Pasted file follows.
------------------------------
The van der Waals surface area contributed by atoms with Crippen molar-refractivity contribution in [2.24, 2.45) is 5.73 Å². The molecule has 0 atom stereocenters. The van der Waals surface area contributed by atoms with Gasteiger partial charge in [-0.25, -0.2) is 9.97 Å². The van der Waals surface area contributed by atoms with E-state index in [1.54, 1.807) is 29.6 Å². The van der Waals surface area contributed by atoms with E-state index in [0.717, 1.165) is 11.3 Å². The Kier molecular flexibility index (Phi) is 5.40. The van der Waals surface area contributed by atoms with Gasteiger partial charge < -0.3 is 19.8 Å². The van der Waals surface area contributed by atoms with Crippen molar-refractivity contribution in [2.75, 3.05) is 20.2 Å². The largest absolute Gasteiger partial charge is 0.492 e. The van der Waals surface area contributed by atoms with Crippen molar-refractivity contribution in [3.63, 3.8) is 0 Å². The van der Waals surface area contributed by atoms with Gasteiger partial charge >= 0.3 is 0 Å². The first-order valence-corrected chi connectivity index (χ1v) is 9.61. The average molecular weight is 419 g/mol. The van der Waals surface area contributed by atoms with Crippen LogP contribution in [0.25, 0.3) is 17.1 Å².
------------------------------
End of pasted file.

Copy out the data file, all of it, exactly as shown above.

The van der Waals surface area contributed by atoms with Crippen molar-refractivity contribution in [2.24, 2.45) is 5.73 Å². The molecule has 0 atom stereocenters. The van der Waals surface area contributed by atoms with Gasteiger partial charge in [-0.25, -0.2) is 9.97 Å². The van der Waals surface area contributed by atoms with E-state index in [1.54, 1.807) is 29.6 Å². The van der Waals surface area contributed by atoms with E-state index in [0.717, 1.165) is 11.3 Å². The Kier molecular flexibility index (Phi) is 5.40. The van der Waals surface area contributed by atoms with Gasteiger partial charge < -0.3 is 19.8 Å². The van der Waals surface area contributed by atoms with Crippen molar-refractivity contribution in [2.75, 3.05) is 20.2 Å². The largest absolute Gasteiger partial charge is 0.492 e. The van der Waals surface area contributed by atoms with Crippen molar-refractivity contribution in [3.63, 3.8) is 0 Å². The van der Waals surface area contributed by atoms with Gasteiger partial charge >= 0.3 is 0 Å². The first-order valence-corrected chi connectivity index (χ1v) is 9.61. The average molecular weight is 419 g/mol. The van der Waals surface area contributed by atoms with Crippen LogP contribution in [0.25, 0.3) is 17.1 Å².